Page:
Obituary: Dr Arthur Kitchin, 87

Dr Arthur Kitchin, a distinguished cardiologist formerly of the Western General Hospital in Edinburgh, has died just days before his 88th birthday.

By The Newsroom
Monday, 28th May 2012, 1:06 pm

Born in Edinburgh on May 27, 1924, he was the only son of Dr George Kitchin, an English literature lecturer at Edinburgh University, and Bessie Kitchin, a former headmistress of St James Episcopal School.

Dr Kitchin spent his early years at the family home in Ramsay Gardens before they moved to a villa in Merchiston, where he enrolled at George Watson’s College, aged 15.

His studies were halted by the start of the Second World War in 1939 when he and his sister were evacuated to their grandmother’s home in Aberdeenshire.

Sign up to our daily newsletter

They returned to Edinburgh after a year at Peterhead Academy, allowing him to resume his studies at George Watson’s.

By 1942 he had been made dux of the school on top of winning a bursary competition for entry to Edinburgh University, as well as an award for outstanding performance in the Classics.

After choosing medicine, he graduated from Edinburgh with an MB ChB before leaving for London to begin a research fellowship at St Thomas’ Hospital, where he gained a PhD in physiology.

During this time, he also had spells as a house physician at both Brompton and Hammersmith hospitals.

In the post-war period that followed, his National Service saw him spend two years in the Royal Army Medical Corps, which was followed by a spell as a research assistant at the Mayo Clinic in the United States.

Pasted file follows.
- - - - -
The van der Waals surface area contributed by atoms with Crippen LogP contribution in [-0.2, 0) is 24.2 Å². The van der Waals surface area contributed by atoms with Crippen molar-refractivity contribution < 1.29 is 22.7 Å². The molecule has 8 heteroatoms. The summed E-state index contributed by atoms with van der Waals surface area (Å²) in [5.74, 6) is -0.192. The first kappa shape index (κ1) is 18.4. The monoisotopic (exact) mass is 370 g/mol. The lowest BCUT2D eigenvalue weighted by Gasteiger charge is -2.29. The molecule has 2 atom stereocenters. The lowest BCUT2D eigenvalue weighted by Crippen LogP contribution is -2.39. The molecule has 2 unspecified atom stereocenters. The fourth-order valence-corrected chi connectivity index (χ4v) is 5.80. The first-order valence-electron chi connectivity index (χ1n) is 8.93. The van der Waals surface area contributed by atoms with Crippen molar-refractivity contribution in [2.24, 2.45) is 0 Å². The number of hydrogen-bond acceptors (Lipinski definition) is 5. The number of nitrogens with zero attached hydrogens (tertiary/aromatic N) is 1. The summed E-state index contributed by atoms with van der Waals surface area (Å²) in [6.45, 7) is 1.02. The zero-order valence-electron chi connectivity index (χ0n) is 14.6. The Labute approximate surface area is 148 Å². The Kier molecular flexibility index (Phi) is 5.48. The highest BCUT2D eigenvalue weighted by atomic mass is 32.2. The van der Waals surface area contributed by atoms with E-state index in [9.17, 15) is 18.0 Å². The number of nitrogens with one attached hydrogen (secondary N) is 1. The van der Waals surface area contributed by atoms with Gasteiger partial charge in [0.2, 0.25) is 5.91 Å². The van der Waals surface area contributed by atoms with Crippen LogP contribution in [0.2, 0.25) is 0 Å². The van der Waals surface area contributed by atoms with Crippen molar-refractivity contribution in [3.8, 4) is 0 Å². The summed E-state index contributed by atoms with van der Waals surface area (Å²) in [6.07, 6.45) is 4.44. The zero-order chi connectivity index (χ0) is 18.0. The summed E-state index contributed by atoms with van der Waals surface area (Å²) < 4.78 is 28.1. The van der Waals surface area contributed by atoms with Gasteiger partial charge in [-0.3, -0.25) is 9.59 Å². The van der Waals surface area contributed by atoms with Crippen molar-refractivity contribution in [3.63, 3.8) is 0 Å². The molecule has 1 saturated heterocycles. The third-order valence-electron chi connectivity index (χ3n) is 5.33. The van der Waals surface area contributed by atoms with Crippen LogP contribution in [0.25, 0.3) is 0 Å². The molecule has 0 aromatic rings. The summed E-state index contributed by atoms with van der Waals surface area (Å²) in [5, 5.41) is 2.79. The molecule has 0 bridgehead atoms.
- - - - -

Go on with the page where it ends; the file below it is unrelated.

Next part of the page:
However, he returned home in 1955 and started work at the Western General, quickly becoming one of the renowned heart specialists of his time, with colleagues praising his research methods and investigative techniques relating to heart conditions and with many publications further advancing knowledge of cardiology.

He went on to become a Fellow of the Royal College of Physicians of both Edinburgh and London.

Outside of his profession, he had many cultural interests, which included membership of the Cosmopolitan Club, the Art College and Sketching Club, as well as the Department of Lifelong Learning, while continuing his love of the Classics by attending university courses in Latin and Greek.

He even found the time to be a guide at the home of the Duke of Hamilton, Lennoxlove.

Despite his retirement, Dr Kitchin continued to pursue his medical research, in particular heart stents and balloon angioplasty, and this continued until he fell ill last year.

Dr Kitchin had no wife or children and is survived by his sister, Dr Joanna Kitchin, a former French lecturer at Edinburgh University.